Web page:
Tether (USDT) is the world’s first stablecoin (a cryptocurrency that mimics the value of a fiat currency). It was originally released in 2014 under the name Realcoin by Bitcoin investor Brock Pierce, entrepreneur Reeve Collins, and software developer Craig Sellers.
Each Tether (USDT) issued is backed by one US dollar worth of assets. USDT was originally issued on the bitcoin protocol through the Omni Layer, but it has since then migrated to other blockchains as well. In fact,most of its supply exists on Ethereum as an ERC-20 token. It’s also issued on several other blockchains, including TRON, EOS, Algorand, Solana, and the OMG Network.
Tether has gone on to experience both successes and controversies. Especially in its early days, the price of USDT has been somewhat volatile, even reaching $1.2 at some point. However, the coin has experienced far less volatility since early 2019. This is likely thanks to a steady rise in its trading volume and the cryptocurrency markets’ overall advancement.
What backs USDT’s value?
Tether claims its stablecoins’ value is always 100% backed by assets in its reserve to ensure the one-to-one exchange ratio to the currency (or asset) to which their prices are anchored. Similar to how a casino has to have enough cash in its vault to cover every chip in play, the reserve serves as a guarantee that if everyone wanted to convert USDT into fiat, they could.
Tether publishes a quarterly attestation – which is not the same as an audit – breaking down its reserves by asset classes on its website, and updates total value of the assets every day.
According to its latest report, Tether’s reserve contains a diverse mix of:
- cash equivalents (money market funds, U.S. Treasury bills)
- commercial paper
- corporate bonds
- other investments including digital currencies
What is the story of USDT?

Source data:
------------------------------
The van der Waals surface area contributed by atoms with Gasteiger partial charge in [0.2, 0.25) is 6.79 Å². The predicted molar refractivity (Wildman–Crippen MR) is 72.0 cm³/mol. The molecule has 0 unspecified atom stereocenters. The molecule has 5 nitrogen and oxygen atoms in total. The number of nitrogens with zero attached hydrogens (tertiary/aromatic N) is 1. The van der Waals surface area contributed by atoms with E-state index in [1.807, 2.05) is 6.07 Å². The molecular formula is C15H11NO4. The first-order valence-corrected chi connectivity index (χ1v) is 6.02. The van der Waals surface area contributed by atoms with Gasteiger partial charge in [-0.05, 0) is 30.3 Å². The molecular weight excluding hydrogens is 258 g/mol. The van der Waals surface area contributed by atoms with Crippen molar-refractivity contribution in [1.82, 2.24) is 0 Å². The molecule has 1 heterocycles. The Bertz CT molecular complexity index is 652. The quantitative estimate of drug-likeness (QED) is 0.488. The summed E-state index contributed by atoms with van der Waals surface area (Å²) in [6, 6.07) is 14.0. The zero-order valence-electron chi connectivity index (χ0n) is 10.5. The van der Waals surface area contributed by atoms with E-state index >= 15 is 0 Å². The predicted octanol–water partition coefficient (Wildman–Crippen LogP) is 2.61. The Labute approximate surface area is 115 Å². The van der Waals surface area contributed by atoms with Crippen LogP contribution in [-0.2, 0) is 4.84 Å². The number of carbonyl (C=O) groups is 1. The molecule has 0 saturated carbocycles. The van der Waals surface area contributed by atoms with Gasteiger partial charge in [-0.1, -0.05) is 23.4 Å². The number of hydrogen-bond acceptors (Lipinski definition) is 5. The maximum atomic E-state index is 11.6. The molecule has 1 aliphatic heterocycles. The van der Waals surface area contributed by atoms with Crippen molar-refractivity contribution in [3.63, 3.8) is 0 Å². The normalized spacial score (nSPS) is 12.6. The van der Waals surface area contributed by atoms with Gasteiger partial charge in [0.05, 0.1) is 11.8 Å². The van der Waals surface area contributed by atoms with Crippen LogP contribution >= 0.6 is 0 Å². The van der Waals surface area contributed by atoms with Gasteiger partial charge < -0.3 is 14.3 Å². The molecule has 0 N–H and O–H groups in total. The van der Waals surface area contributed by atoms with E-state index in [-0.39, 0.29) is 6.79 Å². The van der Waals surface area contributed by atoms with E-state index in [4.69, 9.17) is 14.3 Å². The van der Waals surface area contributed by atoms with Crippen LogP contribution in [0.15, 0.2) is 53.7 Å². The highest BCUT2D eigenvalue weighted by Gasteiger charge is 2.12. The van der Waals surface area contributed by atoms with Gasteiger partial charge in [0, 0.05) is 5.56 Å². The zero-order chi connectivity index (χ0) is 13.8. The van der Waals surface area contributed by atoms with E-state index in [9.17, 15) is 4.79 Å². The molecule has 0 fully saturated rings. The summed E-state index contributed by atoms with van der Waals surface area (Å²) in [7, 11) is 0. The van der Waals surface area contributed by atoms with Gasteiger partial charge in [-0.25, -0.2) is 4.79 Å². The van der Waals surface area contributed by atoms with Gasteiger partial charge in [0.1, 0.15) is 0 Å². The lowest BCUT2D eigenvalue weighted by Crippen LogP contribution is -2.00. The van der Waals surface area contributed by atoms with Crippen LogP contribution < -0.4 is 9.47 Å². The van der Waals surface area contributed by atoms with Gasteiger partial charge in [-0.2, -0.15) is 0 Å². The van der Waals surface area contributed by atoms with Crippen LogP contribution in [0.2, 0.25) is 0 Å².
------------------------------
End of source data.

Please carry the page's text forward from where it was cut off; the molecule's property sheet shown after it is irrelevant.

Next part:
Tether’s contentious history begins with its launch on the market. In January of 2015, Bitfinex allowed Tether (USDT) to be traded on their exchange platform for the first time. Tether volume began to increase rapidly on the blockchain network with USD transactions moving through Taiwanese banks, who would then pass the transactions on to Wells Fargo. This continued until 2017.
On April 18, 2017, Tether’s international transfers were blocked by US Banks. A lack of transparency leading up to and during these events followed by leaks such as the Paradise Papers amid accusations of market manipulation made many users speculate if the Tether currency reserves actually existed or if the entire stablecoin would collapse. This was exacerbated in 2017 when withdrawals were temporarily suspended. These news events caused severe volatility for USDT holders.
Starting from January 2017, the amount of outstanding Tether (USDT) grew from $10 million to almost $2.8 billion in September of 2018. This was followed by a lawsuit in April of 2019 from New York Attorney General Letitia James who accused Bitfinex and Tether of misappropriating reserves funds to cover an 850$ million dollar deficit. Bitfinex and Tether agreed to pay a penalty of $18.5 million in 2021. Tether continues to remain the center of speculation in cryptocurrency markets and blockchain networks with many users doubting their liquidity and stability.
Besides USDT, there are also other stablecoins on the market, what are the difference between them?
USDT vs. USDC
Both Tether’s USDT and Circle’s USDC are backed by real assets and issued by a centralized entity, but the key difference between them is in the composition of reserves. USDC only holds cash and short-term U.S. government bonds, according to its monthly report. Thus USDC is perceived as a safer and more transparent asset.
We will introduce USDC in our next video.
USDT vs. algorithmic stablecoins
Algorithmic stablecoins such as Tron’s USDD or Waves’s USDN keep the exchange rate with trading incentives and the automatic minting and burning of tokens with the help of a twin token to absorb volatility without an outside reserve asset. USDT does not operate that way because Tether, not an algorithm, decides when to burn or mint tokens according to demand.
How to buy USDT?
You can buy USDT via MEXC website (https://www.mexc.com/) or App.
Step1: Click[Buy Crypto] on navigation bar.There are 5 ways to buy USDT,including Debit/Credit Card, Bank Transfer,P2P Trading,Quick Buy/Sell and Third-party Payment.
Step2:Choose to buy USDT with different Fiat currencies, just select your currency under each method.
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